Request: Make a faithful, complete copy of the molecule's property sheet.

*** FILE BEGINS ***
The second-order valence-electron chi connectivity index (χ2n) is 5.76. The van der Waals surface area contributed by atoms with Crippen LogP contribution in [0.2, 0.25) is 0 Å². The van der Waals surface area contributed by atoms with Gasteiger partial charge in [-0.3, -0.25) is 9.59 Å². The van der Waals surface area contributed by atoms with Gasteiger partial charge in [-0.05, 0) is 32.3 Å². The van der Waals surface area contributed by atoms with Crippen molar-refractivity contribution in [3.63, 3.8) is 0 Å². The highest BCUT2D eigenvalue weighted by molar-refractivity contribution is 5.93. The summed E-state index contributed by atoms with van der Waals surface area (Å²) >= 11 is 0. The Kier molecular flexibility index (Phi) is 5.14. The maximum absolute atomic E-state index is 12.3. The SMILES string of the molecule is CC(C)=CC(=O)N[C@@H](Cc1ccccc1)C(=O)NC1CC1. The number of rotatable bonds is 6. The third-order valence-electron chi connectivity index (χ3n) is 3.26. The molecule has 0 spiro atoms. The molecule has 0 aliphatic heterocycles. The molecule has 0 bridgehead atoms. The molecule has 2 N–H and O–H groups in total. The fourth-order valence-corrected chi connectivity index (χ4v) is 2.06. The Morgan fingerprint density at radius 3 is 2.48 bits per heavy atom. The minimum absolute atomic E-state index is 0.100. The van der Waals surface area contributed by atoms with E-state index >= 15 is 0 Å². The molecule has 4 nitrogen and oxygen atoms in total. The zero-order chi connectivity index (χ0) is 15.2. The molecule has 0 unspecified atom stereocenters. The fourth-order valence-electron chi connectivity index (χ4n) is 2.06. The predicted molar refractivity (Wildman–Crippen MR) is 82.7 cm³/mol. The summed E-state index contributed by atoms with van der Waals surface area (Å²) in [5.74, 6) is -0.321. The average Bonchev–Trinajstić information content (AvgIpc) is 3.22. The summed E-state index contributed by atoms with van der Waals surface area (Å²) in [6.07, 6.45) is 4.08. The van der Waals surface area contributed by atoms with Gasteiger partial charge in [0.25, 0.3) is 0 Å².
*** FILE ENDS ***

The second-order valence-electron chi connectivity index (χ2n) is 5.76. The van der Waals surface area contributed by atoms with Crippen LogP contribution in [0.2, 0.25) is 0 Å². The van der Waals surface area contributed by atoms with Gasteiger partial charge in [-0.3, -0.25) is 9.59 Å². The van der Waals surface area contributed by atoms with Gasteiger partial charge in [-0.05, 0) is 32.3 Å². The van der Waals surface area contributed by atoms with Crippen molar-refractivity contribution in [3.63, 3.8) is 0 Å². The highest BCUT2D eigenvalue weighted by molar-refractivity contribution is 5.93. The summed E-state index contributed by atoms with van der Waals surface area (Å²) >= 11 is 0. The Kier molecular flexibility index (Phi) is 5.14. The maximum absolute atomic E-state index is 12.3. The SMILES string of the molecule is CC(C)=CC(=O)N[C@@H](Cc1ccccc1)C(=O)NC1CC1. The number of rotatable bonds is 6. The third-order valence-electron chi connectivity index (χ3n) is 3.26. The molecule has 0 spiro atoms. The molecule has 0 aliphatic heterocycles. The molecule has 0 bridgehead atoms. The molecule has 2 N–H and O–H groups in total. The fourth-order valence-corrected chi connectivity index (χ4v) is 2.06. The Morgan fingerprint density at radius 3 is 2.48 bits per heavy atom. The minimum absolute atomic E-state index is 0.100. The van der Waals surface area contributed by atoms with E-state index >= 15 is 0 Å². The molecule has 4 nitrogen and oxygen atoms in total. The zero-order chi connectivity index (χ0) is 15.2. The molecule has 0 unspecified atom stereocenters. The fourth-order valence-electron chi connectivity index (χ4n) is 2.06. The predicted molar refractivity (Wildman–Crippen MR) is 82.7 cm³/mol. The summed E-state index contributed by atoms with van der Waals surface area (Å²) in [5.74, 6) is -0.321. The average Bonchev–Trinajstić information content (AvgIpc) is 3.22. The summed E-state index contributed by atoms with van der Waals surface area (Å²) in [6.07, 6.45) is 4.08. The van der Waals surface area contributed by atoms with Gasteiger partial charge in [0.25, 0.3) is 0 Å².